Illinois Supreme Court Approves Significant Reduction of Punitive Damages in Defamation Case

In Slovinski v. Elliot, a default judgment was entered in favor of the plaintiff in his defamation action.  The case proceeded to a jury trial on damages.  The jury returned an award for the plaintiff of $81,600 for emotional distress, no damages for reputational injury and $2 million in punitive damages.  The trial court reduced punitive damages to $1 million.  On appeal, the court affirmed the default judgment and the emotional distress award.  Significantly, the appellate court further reduced the punitive damage award to $81,600.  The statements at issue were made to one of the defendant’s suppliers that financial statements were not available because plaintiff had not completed them, that plaintiff was not doing his job, was coming in late and leaving early, that plaintiff snuck off for workouts and “spent his time chasing pussy all day.”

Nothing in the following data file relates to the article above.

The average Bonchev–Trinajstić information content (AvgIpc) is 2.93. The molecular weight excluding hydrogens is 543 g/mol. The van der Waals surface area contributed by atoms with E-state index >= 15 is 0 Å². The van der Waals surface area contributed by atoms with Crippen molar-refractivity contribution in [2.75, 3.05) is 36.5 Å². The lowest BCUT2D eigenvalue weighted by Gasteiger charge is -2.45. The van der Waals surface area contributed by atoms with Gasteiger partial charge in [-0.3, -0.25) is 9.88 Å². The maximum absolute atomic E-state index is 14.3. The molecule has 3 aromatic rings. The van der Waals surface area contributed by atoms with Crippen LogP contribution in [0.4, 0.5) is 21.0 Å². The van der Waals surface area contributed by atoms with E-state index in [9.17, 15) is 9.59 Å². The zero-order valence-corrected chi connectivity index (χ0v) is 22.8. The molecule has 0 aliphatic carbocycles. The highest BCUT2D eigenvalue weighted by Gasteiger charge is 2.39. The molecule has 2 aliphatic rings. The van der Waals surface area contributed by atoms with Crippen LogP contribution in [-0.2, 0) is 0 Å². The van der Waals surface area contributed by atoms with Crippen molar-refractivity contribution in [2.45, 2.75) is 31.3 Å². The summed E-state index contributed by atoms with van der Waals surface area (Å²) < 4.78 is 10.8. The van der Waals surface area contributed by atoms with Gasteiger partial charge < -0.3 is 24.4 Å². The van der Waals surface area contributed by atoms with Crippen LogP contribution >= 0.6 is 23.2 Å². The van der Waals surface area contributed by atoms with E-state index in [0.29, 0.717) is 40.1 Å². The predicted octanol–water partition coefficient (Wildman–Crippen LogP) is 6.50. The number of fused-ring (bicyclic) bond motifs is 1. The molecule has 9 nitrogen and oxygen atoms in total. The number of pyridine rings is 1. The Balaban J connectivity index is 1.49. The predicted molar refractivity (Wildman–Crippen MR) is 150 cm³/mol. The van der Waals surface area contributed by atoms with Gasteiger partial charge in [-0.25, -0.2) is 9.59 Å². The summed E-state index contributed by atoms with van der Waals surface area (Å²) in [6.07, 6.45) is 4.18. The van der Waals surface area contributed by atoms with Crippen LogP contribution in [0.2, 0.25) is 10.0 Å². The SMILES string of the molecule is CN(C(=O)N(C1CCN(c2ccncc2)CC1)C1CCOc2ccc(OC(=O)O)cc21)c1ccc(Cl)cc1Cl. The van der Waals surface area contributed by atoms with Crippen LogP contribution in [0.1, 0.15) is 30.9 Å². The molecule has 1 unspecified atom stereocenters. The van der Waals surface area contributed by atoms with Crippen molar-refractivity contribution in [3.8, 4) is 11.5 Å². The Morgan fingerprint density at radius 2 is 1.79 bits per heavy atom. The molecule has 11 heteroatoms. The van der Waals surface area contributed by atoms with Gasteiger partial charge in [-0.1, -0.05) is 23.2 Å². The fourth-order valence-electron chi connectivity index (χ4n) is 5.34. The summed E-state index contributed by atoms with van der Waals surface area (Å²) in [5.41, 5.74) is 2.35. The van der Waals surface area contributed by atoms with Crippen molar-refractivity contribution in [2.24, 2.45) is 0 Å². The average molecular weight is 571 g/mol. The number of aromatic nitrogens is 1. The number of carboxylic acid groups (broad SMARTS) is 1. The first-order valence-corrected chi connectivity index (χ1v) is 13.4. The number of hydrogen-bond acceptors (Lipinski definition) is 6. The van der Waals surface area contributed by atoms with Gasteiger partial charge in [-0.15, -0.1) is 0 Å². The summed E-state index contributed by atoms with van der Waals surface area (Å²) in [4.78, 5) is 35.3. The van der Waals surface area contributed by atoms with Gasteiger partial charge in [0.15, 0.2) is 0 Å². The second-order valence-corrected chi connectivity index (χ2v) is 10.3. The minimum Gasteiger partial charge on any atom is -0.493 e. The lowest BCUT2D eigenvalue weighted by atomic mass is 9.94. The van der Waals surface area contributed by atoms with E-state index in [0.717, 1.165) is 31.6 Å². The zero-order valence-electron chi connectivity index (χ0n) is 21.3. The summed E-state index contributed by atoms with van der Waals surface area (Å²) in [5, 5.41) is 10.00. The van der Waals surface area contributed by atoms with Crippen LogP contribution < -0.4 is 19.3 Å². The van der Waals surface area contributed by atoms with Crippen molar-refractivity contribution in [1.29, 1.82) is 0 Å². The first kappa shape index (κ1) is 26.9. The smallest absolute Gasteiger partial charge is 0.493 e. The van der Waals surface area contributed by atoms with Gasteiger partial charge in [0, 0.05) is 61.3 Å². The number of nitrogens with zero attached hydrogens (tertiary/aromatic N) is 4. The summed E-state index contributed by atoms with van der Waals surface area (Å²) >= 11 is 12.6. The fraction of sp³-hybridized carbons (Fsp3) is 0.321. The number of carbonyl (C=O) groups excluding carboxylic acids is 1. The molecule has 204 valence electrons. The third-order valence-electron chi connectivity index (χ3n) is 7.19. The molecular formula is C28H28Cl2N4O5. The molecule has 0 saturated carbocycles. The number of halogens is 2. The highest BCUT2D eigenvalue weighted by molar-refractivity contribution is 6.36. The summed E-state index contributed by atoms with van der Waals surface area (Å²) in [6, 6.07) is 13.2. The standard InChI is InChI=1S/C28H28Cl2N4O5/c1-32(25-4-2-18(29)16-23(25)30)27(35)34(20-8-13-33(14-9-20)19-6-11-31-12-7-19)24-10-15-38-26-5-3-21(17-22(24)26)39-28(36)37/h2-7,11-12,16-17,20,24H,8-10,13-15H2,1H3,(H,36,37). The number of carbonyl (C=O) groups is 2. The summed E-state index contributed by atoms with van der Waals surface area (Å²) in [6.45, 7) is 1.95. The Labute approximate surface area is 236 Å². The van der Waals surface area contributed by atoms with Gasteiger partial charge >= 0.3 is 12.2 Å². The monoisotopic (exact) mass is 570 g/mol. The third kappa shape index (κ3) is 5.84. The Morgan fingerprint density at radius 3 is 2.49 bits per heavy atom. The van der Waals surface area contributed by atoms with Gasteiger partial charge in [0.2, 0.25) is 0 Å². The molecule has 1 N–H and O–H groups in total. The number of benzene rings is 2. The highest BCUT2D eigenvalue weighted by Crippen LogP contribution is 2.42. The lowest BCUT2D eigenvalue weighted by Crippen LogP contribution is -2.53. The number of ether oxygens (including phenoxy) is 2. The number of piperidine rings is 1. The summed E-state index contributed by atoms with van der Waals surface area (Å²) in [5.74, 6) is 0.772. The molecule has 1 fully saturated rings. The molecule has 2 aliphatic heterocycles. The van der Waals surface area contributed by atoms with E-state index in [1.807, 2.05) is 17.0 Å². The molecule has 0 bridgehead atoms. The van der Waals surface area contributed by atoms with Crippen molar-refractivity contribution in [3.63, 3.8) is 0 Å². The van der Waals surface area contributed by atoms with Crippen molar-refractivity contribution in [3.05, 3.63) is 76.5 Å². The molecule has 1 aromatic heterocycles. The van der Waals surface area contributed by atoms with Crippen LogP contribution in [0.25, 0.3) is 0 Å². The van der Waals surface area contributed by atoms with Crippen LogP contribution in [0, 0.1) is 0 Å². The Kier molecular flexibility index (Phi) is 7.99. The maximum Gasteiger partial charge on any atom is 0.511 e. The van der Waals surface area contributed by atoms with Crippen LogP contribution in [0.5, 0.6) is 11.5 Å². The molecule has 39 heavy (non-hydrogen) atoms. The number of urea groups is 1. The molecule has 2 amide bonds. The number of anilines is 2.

On appeal to the Illinois Supreme Court, the plaintiff argued that the initial reduction was inappropriate since the trial court did not provide specific reasons for reducing the award.  On April 15, 2010, the Supreme Court found that the question is whether there is a basis in the record to support the order, not whether specific grounds for reduction are articulated.  In this regard, the Court found that contrary to the plaintiff’s argument, there was no evidence supporting the theory of a premeditated scheme to defame.  Rather, at most, there was a reckless disregard for the plaintiff’s rights, which the Supreme Court found was “on the low end of the scale for punitive damages, far below those cases involving a defendant’s deliberate attempt to harm another person.”  In addition, the Supreme Court found that the statements were not repeated, but stated merely once in a meeting to a limited number of persons.  Further, the Supreme Court emphasized that the jury returned no award for reputational injury.  Thus, the Supreme Court found that even the trial court’s remittitur to $1 million constituted an abuse of discretion and there was no basis in the record to support such an award and affirmed the appellate court’s reduction of punitive damages to $81,600.

Slovinski is probably limited to its particular facts. In a case with a significant reputational injury and more widespread publication, the defendants would likely have a more difficult time justifying such a drastic reduction of the damages found to be appropriate by a jury.

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